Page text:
In the year of COVID-19, it shouldn’t be a surprise that COVID-19 stories headlined the Sun’s website.
Five of the top 10 most popular viewed stories for 2020 revolved around the pandemic, which has touched all parts of the world, even Polk County.
1 and 2. Osceola Schools closed, visitor March 7 has COVID-19
The first COVID-19 case, which came into western Wisconsin. The Osceola School District held the annual Destination Imagination event March 7. Two days later, the School District sent out a press release that an individual who attended the event tested positive for the coronavirus.
“According to guidance from the U.S. Centers for Disease Control (CDC), spending time in the same indoor environment as persons known to have COVID-19 is considered a low risk of exposure to the virus. While the risk to others is considered low, we cannot know for sure that there is absolutely no risk,” the release stated.
The release went on to state, out of abundance of caution, the School District announced it was closing school the next day, March 10.
The story was so popular because it was the first local instance of coronavirus. Two different versions of the story were the first and second highest viewed story at over 8,900 and 6,100 page views respectively.
3. Eight arrested and charged in drug bust in Osceola (from October)
Eight individuals ranging in age from 25 to 46 were arrested as officers from Polk County Sheriff’s Department, Osceola Police Department and St. Croix Valley Drug Task Force executed a search warrant at 501 Saratoga Avenue in the village of Osceola. The drug charges range from possession of methamphetamine to being party to a crime.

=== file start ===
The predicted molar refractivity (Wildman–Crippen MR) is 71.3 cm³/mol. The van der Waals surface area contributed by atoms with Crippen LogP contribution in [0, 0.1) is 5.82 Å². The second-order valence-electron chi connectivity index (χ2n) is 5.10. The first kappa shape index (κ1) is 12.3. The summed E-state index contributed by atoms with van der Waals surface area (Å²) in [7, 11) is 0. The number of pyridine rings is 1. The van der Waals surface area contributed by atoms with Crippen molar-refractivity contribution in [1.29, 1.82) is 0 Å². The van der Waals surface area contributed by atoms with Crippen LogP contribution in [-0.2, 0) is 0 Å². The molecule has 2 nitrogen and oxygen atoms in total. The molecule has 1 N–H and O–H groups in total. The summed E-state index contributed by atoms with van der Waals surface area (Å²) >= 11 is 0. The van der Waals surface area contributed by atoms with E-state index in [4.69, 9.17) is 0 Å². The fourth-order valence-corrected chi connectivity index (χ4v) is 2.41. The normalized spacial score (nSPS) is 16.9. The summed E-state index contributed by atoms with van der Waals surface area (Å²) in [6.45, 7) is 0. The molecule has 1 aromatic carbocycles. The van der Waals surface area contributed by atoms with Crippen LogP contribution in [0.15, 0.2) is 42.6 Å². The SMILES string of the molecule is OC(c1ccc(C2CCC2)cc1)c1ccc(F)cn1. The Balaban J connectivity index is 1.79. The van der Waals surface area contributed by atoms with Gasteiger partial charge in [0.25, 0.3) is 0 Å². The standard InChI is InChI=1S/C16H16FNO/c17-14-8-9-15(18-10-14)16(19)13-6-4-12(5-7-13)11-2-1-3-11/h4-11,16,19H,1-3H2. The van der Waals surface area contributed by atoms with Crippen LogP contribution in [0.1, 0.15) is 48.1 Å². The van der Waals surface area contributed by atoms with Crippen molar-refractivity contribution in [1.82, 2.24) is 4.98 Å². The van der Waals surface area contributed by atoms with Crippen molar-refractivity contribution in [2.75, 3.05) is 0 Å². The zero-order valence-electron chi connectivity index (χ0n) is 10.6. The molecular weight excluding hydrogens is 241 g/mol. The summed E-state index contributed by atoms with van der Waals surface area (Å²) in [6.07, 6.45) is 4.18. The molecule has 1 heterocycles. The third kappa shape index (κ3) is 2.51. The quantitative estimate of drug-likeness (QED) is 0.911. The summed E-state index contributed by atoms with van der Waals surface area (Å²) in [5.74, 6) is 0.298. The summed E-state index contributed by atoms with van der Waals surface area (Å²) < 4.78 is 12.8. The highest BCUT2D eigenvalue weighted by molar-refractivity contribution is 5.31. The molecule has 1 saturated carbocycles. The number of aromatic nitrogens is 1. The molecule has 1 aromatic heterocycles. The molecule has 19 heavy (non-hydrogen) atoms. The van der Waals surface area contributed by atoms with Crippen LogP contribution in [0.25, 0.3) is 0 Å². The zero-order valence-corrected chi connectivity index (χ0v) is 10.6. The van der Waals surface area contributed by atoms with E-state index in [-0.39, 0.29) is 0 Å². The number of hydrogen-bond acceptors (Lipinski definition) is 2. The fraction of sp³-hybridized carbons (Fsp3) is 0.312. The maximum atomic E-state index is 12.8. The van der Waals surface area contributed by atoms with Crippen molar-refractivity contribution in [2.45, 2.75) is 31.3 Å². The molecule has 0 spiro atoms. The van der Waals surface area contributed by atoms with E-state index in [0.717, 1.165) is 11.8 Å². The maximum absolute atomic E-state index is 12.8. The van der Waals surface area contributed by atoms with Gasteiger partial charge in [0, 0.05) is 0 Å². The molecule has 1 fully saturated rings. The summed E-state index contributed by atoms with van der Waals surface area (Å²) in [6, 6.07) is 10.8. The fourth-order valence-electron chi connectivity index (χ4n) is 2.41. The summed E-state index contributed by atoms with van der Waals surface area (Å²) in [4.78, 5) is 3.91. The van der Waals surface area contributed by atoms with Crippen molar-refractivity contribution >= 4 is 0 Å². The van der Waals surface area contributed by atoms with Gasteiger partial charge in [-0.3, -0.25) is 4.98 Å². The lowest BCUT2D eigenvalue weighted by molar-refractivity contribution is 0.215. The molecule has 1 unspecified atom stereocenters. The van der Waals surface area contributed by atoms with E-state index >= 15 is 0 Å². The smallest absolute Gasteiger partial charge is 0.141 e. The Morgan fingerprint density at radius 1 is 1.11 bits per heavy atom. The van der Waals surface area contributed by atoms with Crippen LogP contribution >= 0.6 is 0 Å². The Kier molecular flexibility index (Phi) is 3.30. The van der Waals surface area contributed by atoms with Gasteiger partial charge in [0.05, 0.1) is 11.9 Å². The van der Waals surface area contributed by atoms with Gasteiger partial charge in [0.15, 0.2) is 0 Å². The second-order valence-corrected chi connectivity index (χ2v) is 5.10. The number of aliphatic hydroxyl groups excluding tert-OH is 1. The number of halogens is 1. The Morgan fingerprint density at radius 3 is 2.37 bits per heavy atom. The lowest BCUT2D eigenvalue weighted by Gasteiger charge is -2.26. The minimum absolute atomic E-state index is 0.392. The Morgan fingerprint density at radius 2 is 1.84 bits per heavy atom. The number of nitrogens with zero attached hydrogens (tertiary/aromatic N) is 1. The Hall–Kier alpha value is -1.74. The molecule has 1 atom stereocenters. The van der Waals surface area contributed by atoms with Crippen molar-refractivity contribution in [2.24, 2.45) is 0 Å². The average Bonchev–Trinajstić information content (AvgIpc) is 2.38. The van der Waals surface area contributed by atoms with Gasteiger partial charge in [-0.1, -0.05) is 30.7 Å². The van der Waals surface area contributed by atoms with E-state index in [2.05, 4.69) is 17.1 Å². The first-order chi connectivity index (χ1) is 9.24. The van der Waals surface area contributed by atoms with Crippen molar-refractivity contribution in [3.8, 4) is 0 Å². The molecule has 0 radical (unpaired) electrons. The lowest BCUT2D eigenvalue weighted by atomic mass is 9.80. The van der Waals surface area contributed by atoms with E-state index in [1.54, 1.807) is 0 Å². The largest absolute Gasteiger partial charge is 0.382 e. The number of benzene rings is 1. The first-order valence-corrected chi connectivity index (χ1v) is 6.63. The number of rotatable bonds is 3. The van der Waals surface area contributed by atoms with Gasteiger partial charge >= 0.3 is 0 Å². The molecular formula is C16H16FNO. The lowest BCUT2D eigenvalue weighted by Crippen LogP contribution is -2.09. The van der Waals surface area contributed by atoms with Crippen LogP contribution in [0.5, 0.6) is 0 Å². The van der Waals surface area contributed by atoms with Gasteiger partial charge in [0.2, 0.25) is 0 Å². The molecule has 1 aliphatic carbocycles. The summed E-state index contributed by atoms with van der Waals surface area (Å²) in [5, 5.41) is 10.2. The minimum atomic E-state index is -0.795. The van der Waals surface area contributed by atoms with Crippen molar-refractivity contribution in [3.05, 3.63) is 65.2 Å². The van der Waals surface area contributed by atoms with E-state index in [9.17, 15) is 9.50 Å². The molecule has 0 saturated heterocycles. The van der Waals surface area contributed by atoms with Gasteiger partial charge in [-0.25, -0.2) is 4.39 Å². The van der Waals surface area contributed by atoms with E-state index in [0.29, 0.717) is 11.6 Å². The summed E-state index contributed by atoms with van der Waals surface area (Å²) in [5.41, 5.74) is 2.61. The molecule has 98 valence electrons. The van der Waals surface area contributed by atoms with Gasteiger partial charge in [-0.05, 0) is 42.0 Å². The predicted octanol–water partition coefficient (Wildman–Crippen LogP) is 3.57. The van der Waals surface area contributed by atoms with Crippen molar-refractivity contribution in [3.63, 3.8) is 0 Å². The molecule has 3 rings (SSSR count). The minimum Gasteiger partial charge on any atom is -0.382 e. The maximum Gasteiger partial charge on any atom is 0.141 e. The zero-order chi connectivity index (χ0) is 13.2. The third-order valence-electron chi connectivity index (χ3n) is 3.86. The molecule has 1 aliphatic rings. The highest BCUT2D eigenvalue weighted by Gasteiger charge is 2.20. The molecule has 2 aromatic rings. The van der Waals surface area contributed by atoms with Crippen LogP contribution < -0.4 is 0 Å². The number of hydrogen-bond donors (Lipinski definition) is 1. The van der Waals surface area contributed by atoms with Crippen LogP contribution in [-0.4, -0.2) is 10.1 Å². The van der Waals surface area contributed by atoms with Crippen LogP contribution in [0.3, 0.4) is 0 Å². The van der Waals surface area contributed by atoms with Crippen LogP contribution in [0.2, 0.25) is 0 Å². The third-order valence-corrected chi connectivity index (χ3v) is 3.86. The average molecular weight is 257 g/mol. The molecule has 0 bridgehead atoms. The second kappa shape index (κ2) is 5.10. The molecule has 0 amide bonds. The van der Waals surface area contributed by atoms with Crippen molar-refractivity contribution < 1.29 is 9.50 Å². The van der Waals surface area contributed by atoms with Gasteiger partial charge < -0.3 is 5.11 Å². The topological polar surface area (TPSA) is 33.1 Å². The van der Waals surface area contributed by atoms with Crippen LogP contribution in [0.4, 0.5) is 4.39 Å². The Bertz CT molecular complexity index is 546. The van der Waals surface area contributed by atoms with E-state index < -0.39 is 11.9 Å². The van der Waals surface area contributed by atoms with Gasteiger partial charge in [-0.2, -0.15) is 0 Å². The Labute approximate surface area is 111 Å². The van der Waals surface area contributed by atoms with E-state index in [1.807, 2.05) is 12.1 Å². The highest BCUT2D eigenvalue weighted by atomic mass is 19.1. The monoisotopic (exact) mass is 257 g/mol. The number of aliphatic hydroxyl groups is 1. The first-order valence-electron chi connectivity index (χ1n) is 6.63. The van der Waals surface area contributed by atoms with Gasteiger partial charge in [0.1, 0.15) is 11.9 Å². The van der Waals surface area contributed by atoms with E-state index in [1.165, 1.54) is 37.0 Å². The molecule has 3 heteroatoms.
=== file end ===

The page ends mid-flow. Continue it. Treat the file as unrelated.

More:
4. Opinion column – “Politically correct or just incorrect” (from January)
Then-Sun editor Matt Anderson wrote in his weekly column about residents where he attended high school circulating a petition to remove the mascot, a Native American. That petition garnered 1,300 signatures, he said. A second petition to keep the mascot, led with almost 10,000 signatures. “Emotion takes precedence over reason when jumping into actions like this,” he wrote.
5. One dies in car accident (from February)
A press release from the Polk County Sheriff’s Department described an accident of a one-vehicle rollover on 220th Street in the town of St. Croix Falls. The juvenile passenger died at the scene while the driver was air lifted to Regions Hospital, where he later died. They were identified as Kegan Koshiol and McKinley Erickson.
6. First COVID-19 death in Polk County (from May)
Polk County Public Health reported May 19 a Polk County resident died due to COVID-19. In the news release, it states the individual was believed to have had a workplace exposure to the virus through employment in Minnesota. The individual was also reported to have had multiple underlying health conditions that made them vulnerable to the virus.
7. Polk County Board passes resolution on COVID-19 (from May)
Before the first death, the Polk County Board passed a resolution, which stated the County should begin supporting “the opening of business in a safe manner.” The resolution also stated “local communities in this rural area in the best position to determine for themselves, with the input of experts, how to safely and methodically allow businesses to reopen while keeping safety as a priority.”
8. Village of Osceola plans for a new Kwik Trip (from Nov. 2019)
The Village of Osceola Board approved the Kwik Trip developmental proposal during its monthly meeting. The new building is proposed to be south of Ridge Road and west of Highway 35, across from the municipal airport. The article states it hopes to be up and running by Nov. 2020 (opened up in Dec.).
9. Sheriff asking for public’s help in fatal accident (from July)
Polk County Sheriff’s Office announced they are looking for additional information on the crash that claimed the lives of Scott Brust, 58 and Lisa Swanson, 53, both of Cushing.
10. First COVID-19 case confirmed in Polk County (from April)
The Polk County Health Department announced in a news release it had its first confirmed case of COVID-19.